• The main ozonation and the ultrafiltration had the highest reduction efficiencies.

  • • Despite removal below LOQ being observed for extracellular sul1, methodological limitations regarding efficiency and yield of extracellular DNA recovery from samples did not allow us to follow the removal of ARGs located on free extracellular DNA throughout the whole treatment train.

The results show that the advanced multi-barrier system for potable reclamation at NGWRP reduced SMX-resistant bacteria and the investigated resistance genes to undetectable levels below LOD (LODs for individual sampling sites, see Supplementary Material). This shows that an advanced technical treatment train is able to remove ARB as well as ARG to levels below 1 copy per 100 mL and with this it may be possible to reach recommended prospective removal targets in the future.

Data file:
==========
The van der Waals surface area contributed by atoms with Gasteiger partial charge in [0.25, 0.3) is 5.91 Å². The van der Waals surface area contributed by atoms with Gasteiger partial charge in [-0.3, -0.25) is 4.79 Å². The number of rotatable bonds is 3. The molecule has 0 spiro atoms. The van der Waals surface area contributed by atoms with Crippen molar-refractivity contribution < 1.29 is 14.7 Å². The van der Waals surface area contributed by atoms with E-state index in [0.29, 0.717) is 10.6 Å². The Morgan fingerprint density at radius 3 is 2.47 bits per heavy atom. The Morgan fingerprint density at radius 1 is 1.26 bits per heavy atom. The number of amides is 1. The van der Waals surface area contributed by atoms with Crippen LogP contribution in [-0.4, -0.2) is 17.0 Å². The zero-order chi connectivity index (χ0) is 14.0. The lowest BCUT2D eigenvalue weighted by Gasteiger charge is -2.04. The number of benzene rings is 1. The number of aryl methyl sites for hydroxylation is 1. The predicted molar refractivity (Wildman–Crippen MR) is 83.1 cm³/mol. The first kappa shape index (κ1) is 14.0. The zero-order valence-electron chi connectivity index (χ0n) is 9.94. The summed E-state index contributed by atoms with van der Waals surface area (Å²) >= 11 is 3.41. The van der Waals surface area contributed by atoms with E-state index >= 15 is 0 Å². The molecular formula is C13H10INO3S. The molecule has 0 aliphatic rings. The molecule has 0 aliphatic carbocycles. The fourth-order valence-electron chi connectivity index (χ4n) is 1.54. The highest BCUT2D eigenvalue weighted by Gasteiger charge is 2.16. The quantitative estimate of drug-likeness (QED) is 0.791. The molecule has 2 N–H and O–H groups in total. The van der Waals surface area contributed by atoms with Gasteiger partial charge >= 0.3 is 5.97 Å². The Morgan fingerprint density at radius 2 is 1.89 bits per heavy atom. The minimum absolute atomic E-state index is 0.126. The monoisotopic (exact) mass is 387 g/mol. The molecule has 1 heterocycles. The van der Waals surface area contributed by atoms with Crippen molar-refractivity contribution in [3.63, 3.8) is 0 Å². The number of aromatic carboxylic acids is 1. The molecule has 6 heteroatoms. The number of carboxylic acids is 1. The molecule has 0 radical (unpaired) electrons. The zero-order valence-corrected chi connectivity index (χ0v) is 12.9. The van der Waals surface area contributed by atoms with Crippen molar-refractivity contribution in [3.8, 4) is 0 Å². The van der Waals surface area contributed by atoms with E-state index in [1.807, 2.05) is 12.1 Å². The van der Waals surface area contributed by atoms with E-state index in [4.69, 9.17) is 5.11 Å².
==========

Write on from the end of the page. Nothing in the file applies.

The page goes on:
ACKNOWLEDGEMENT

This study was financially supported by VA TECH WABAG and the FEMTech Internship Program offered by the Austrian Research Promotion Agency (FFG). Laboratory work including the CFU, free DNA extraction and the preparation of the samples for transportation was carried out in Windhoek, Namibia. Therefore, all parties would like to express their gratitude toward Mr Kosmas Nikodemus and Ms Laura Ashipala, and their team at Scientific Services Gammams Laboratory for providing their laboratory equipment and workspace. Further appreciation is granted to Dr Thomas Honer and his team at NGWRP for providing water samples and help in the sampling process. We thank Dr Irina Korschineck and Dr Peter Hufnagl for assistance with the qPCR methodology and Mag. Karin Weyermair for the statistical analysis of the qPCR limits.

DATA AVAILABILITY STATEMENT

All relevant data are included in the paper or its Supplementary Information.